"Listen, pal. I make an honest living. People only come to me when they're in a desperate situation. I help 'em out. I don't kick families out of their houses like you bums down at the bank do." - Jake Gittes, Chinatown.
In a world of cop shows and crime procedurals, is there anything more refreshing than a great private detective story? Seemingly out of fashion since their 1940s hay-day, every once in a while, a story comes along to remind us just how exciting a good mystery can be. Sometimes these stories are nostalgic odes to the original genre; other times they're a witty deconstruction of the tropes that have been rearranged into something new. This list is a collection of a few of the characters that make their stories work, whether they be classical in form or innovative re-imaginings. While some that made this list might not be Private Eyes in the strictest of senses, they all embody - or play off of - the classic archetypes of the genre. Of course, if you have any favorite private investigators that I happened to have left off of this list, feel free to start a discussion in the comments section...
10. Philip Marlowe - Murder, My Sweet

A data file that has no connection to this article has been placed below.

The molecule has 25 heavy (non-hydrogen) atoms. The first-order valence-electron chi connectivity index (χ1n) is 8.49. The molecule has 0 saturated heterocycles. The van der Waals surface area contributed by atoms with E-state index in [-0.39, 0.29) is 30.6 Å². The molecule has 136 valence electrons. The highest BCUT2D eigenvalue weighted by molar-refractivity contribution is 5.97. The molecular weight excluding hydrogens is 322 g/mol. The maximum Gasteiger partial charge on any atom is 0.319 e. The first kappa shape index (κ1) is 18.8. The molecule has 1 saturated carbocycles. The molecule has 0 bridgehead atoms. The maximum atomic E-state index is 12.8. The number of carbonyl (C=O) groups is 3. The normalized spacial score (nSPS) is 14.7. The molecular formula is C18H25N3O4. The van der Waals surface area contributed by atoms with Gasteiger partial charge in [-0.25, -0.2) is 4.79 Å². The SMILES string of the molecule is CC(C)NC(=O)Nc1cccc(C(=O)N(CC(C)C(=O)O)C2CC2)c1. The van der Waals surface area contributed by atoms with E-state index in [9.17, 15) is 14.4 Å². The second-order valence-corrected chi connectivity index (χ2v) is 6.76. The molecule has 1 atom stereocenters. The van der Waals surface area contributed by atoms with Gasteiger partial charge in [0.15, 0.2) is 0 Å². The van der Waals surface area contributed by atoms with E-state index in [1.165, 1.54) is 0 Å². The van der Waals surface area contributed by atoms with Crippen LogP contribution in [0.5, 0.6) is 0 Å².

Murder, My Sweet might not have aged the best of all the classic Film Noir films, but it's strength is in just how classical of a Noir mystery it really is. Based on pulp mastermind Raymond Chandler's 1940 novel, Farewell, My Lovely, film executives changed the name to punch it up, hoping to draw in box-office business. It might not have aged as well as some of the others, but that's because this film is concentrated Chandler. Marlowe has had many incantations, most notably Humphrey Bogart in The Big Sleep, but there's something particularly enjoyable about this performance. Dick Powell takes on the role of Marlowe, playing very much against type, which was a big selling point. It was a successful turn and launched the next stage in Powell's career as a dramatic actor.
While studying English and Philosophy at Rutgers University, Andrew worked as a constant contributor to the The Rutgers Review. After graduating in 2010, he began working as a free-lance writer and editor, providing his input to numerous areas including reviews for the New York Film Series, The Express-Times, and private script and story consulting. He is currently the Director of Film Studies at The Morris County Arts Workshop in New Jersey and publishes essays on the subject of film and television at his blog, The Zoetrope.